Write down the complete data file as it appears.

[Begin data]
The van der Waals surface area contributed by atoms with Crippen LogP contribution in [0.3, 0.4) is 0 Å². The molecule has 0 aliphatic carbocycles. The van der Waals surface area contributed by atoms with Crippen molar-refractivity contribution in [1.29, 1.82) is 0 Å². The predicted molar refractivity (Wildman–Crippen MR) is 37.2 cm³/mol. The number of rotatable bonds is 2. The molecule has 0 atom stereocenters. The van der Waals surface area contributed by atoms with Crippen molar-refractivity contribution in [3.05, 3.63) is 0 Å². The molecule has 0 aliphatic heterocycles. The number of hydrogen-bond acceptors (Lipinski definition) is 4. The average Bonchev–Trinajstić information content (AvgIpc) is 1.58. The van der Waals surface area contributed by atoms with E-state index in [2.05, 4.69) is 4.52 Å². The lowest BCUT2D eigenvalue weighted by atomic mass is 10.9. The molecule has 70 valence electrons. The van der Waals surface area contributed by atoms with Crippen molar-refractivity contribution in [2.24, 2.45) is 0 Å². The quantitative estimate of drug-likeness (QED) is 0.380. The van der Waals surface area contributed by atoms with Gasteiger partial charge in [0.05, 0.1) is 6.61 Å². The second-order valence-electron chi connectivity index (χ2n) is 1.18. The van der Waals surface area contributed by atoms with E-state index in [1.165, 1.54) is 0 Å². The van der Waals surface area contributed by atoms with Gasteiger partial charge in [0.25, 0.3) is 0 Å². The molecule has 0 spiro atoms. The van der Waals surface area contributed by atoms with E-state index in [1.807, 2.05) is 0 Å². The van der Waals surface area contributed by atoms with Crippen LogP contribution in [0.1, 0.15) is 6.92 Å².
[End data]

The van der Waals surface area contributed by atoms with Crippen LogP contribution in [0.3, 0.4) is 0 Å². The molecule has 0 aliphatic carbocycles. The van der Waals surface area contributed by atoms with Crippen molar-refractivity contribution in [1.29, 1.82) is 0 Å². The predicted molar refractivity (Wildman–Crippen MR) is 37.2 cm³/mol. The number of rotatable bonds is 2. The molecule has 0 atom stereocenters. The van der Waals surface area contributed by atoms with Crippen molar-refractivity contribution in [3.05, 3.63) is 0 Å². The molecule has 0 aliphatic heterocycles. The number of hydrogen-bond acceptors (Lipinski definition) is 4. The average Bonchev–Trinajstić information content (AvgIpc) is 1.58. The van der Waals surface area contributed by atoms with E-state index in [2.05, 4.69) is 4.52 Å². The lowest BCUT2D eigenvalue weighted by atomic mass is 10.9. The molecule has 70 valence electrons. The van der Waals surface area contributed by atoms with Crippen molar-refractivity contribution in [2.24, 2.45) is 0 Å². The quantitative estimate of drug-likeness (QED) is 0.380. The van der Waals surface area contributed by atoms with Gasteiger partial charge in [0.05, 0.1) is 6.61 Å². The second-order valence-electron chi connectivity index (χ2n) is 1.18. The van der Waals surface area contributed by atoms with E-state index in [1.165, 1.54) is 0 Å². The van der Waals surface area contributed by atoms with Gasteiger partial charge in [0.25, 0.3) is 0 Å². The molecule has 0 spiro atoms. The van der Waals surface area contributed by atoms with E-state index in [1.807, 2.05) is 0 Å². The van der Waals surface area contributed by atoms with Crippen LogP contribution in [0.1, 0.15) is 6.92 Å².